Before proceeding, make sure you have checked in all of your project’s code into whatever source control system you use and then maybe start a new branch and try these steps out from this new branch. If you aren’t using a source control system then make a backup copy of your project directory.

Now, open up your MVC-based Visual Studio project (or create a new one) and make sure the project builds without any errors. Right-click on the solution node at the top of the Solution Explorer window, and select AddNew Solution Folder. Name this folder External Projects.

Right-click on the External Projects node and select AddExisting Project. Browse to the MVC\3.0\mvc3\src\SystemWebMvc directory and open the System.Web.Mvc.csproj project file.

Make sure that your project still builds without errors.

Since you will be using the MVC sources instead of pre-built MVC assemblies you must go to the References folder of each project in your solution and remove any existing references to the System.Web.Mvc.dll assembly. Don’t forget to remove this reference from your MVC site’s test project if you chose to create one of those when you created your MCV project with the Visual Studio wizard.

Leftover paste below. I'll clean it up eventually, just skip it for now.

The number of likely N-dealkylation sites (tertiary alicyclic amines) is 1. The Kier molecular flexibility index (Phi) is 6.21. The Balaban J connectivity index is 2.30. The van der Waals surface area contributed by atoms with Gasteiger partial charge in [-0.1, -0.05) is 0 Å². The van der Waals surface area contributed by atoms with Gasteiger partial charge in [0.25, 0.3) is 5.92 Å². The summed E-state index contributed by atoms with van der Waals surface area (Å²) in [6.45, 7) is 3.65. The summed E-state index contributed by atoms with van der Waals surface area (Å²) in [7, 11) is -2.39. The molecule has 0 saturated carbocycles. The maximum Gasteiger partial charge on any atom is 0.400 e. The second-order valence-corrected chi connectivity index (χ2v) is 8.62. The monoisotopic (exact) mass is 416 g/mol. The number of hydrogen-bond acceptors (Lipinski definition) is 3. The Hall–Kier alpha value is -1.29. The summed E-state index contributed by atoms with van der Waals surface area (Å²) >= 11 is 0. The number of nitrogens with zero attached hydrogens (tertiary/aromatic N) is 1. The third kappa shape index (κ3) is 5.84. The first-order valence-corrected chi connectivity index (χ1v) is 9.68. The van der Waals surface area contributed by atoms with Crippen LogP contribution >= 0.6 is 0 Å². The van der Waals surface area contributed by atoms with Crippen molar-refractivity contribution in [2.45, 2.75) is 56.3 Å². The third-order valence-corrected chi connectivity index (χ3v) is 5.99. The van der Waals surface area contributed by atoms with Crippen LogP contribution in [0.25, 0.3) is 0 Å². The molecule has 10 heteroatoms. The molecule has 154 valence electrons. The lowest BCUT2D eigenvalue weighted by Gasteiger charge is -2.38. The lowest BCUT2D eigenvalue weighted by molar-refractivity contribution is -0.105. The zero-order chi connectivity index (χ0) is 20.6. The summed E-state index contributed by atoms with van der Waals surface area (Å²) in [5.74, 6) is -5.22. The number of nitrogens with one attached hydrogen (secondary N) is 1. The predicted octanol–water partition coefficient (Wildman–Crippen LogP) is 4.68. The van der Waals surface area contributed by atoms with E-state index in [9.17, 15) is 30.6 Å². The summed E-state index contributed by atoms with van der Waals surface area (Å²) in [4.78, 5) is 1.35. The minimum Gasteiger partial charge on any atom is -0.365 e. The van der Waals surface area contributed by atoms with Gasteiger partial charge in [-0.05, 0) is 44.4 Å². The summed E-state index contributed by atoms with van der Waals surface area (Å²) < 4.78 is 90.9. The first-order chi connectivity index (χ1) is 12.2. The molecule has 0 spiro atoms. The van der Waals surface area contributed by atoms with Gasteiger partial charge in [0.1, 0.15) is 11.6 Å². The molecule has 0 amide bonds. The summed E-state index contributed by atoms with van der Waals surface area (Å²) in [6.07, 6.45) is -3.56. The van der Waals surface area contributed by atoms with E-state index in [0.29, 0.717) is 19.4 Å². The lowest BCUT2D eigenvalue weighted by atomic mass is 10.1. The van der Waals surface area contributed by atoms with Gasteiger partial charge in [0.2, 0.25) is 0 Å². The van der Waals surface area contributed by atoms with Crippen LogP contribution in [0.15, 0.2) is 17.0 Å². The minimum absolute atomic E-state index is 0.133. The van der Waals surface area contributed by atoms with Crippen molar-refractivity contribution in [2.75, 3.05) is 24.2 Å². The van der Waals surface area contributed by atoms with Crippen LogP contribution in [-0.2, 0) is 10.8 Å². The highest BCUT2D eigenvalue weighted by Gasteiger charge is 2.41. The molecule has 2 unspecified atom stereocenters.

For each of those projects that you removed the pre-built System.Web.Mvc.dll assembly from, you must now go back and add a reference to the SystemWebMvc source project. Right-click the References folder of one of the projects you removed the pre-built assembly from and select Add Reference. In the Add Reference dialog, go to the Projects tab, and add System.Web.Mvc to the project. Do this for every project from which you removed the pre-built assembly.

An Excursion Into the Telerik Extensions for ASP.NET MVC

If you use the Telerik Extensions for ASP.NET MVC controls in your MVC project you should also download the the source for these controls which are hosted on Codeplex. As of this writing (8/12/11) the version of these controls is 2011.Q2.712 and the zip file is named The zip file contains the sources for the Telerik.Web.Mvc.dll assembly as well as some test assemblies. The Visual Studio solution has build configurations that support MVC versions 2 and 3.

Once downloaded, extract the zip file to TelerikMVCExtensions\<version-number> (e.g., TelerikMVCExtensions\2011.q2.712).

Open the Telerik.Mvc.sln file with Visual Studio and then select the Debug MVC3 or Release MVC3 config that you want to build. Change the target framework for the Telerik.Web.Mvc project from .NET 3.5 to .NET 4.0 since this is the version that MVC uses.

Build the solution and make sure that no errors are generated. Note that the build generates a signed assembly.

Add the Telerik.Web.Mvc source code to the External Projects folder for your project.

Make sure your solution still builds.

Remove the references to the pre-built Telerik.Web.Mvc.dll assembly and replace them with a project reference to the Telerik.Web.Mvc source code project.